post #5 of 6
Quote:
Originally Posted by phaedruspress View Post

It seems however that part of the problem is the proprietary software. If somehow that could be deleted that may be a step in the right direction.

I don't think you understand.

The box itself doesn't have "the software". The software that these boxes run resides on systems at the cable company's head-end (where they colocate all their equipment for managing their infrastructure, injecting programming for transmission out on their network, etc.). The cable boxes netboot. When they're turned on, they attempt to find boot servers on the network, and load the software over the network from them. All that resides on the box itself is firmware - boot code which it uses to POST itself and fetch the software which it will then run. Thus you can't "delete" anything from it. It's just a dumb box without the cable company's infrastructure. The disk it contains (in the case of the DVR units) is strictly for storing recorded video streams, nothing else

Also, the tuner hardware in it only handles specific formats - NTSC analog over cable, and QAM digital over cable, on cable frequency schedules. It doesn't have the necessary componentry to pull in programming over the air.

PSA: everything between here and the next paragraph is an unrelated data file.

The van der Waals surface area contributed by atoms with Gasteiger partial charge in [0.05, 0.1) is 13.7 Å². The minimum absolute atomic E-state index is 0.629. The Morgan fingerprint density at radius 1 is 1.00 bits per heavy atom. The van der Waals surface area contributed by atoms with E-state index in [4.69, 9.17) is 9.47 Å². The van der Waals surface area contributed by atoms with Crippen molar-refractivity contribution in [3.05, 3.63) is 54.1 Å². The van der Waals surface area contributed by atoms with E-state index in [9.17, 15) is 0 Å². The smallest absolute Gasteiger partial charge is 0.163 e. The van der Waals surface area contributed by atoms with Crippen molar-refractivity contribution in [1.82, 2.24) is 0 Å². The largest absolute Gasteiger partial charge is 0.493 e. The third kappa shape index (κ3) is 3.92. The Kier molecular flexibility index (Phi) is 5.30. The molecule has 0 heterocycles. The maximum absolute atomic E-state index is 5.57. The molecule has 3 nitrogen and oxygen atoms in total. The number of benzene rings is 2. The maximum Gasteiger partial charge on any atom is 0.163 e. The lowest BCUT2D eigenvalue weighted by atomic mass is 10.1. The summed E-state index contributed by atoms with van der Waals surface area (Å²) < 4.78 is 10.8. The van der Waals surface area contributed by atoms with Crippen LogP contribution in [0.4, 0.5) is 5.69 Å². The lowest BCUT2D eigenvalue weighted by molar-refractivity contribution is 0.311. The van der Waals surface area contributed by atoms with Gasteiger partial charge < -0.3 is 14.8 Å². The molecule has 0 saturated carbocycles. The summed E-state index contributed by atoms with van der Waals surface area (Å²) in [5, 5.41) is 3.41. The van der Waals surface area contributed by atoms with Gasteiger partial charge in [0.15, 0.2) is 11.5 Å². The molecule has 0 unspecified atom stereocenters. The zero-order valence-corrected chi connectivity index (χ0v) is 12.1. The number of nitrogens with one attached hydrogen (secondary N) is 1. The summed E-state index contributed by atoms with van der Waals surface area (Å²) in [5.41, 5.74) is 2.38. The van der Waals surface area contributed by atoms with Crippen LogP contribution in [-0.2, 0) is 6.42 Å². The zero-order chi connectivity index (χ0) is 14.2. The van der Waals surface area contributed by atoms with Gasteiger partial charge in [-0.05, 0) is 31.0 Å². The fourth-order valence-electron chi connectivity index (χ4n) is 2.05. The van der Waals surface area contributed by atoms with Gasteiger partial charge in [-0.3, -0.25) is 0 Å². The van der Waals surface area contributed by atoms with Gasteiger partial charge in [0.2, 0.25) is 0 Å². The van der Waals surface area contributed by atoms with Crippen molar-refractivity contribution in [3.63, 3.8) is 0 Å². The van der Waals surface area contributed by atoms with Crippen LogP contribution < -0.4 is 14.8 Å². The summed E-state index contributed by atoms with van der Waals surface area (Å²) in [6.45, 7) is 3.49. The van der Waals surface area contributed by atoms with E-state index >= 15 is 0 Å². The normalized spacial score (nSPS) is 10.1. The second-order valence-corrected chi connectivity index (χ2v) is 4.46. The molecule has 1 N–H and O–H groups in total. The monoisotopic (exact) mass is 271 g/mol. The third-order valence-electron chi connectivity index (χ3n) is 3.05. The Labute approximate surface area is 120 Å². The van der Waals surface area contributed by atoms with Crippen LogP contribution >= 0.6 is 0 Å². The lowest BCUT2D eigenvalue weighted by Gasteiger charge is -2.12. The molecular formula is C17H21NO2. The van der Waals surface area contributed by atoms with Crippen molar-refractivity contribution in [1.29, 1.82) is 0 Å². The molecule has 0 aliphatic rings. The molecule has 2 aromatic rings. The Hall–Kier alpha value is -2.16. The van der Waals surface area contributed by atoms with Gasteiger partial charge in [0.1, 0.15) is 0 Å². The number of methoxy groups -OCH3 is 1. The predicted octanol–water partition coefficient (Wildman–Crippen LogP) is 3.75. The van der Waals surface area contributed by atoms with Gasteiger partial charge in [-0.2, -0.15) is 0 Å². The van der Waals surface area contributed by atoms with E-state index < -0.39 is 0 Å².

Quote:
Originally Posted by phaedruspress View Post

I found this info while digging around. Is this what you mean by "cableco head-end"

Still another model, the 8300HDC, has the same functionality as the 8300HD. However, it includes a multi-stream cableCARD. The box is a host for the card, which authorizes the box for use. Security protocols are contained within the card instead of within the set-top box itself (known as "separable security"), as it had been in the past. This was done to be in compliance with the FCC mandate that all new set-top boxes employ separable security.

That's just referring to the CableCARDs, which (as mentioned) separate the security/authorization function from the box functions (tuning, running software, guide functionality, and so on). Even if you had an 8300HDC box, it's still subject to the same limitations - also, while it has a CableCARD slot, and is generally shipped with a CableCARD in the unit (affixed in place and behind a bolted/locked panel, typically), you still wouldn't be able to use it, since the box is not licensed under CableLabs' licensing rules - they're pretty much universally the property of the cable provider, and because it's theirs, they can put whatever they want on *their* network, but they can limit what *you* can put on their network to specifically authorized equipment. It doesn't change the fact that the box's functionality still fundamentally depends on the cable company's support infrastructure to work - it loads software from the cable company's equipment, it loads guide data from there, etc. Without it, it's a stupid useless box.
post #6 of 6
Thread Starter 
Quote:
Originally Posted by demonfoo View Post

I don't think you understand.

snip

Thanks for that info. You're Right. I did not understand. Too bad about that "dumb" box since it certainly appears to be a nice set of electronics. I guess a 160GB hard drive is not a bad consolation prize.
New Posts  All Forums:Forum Nav:
  Return Home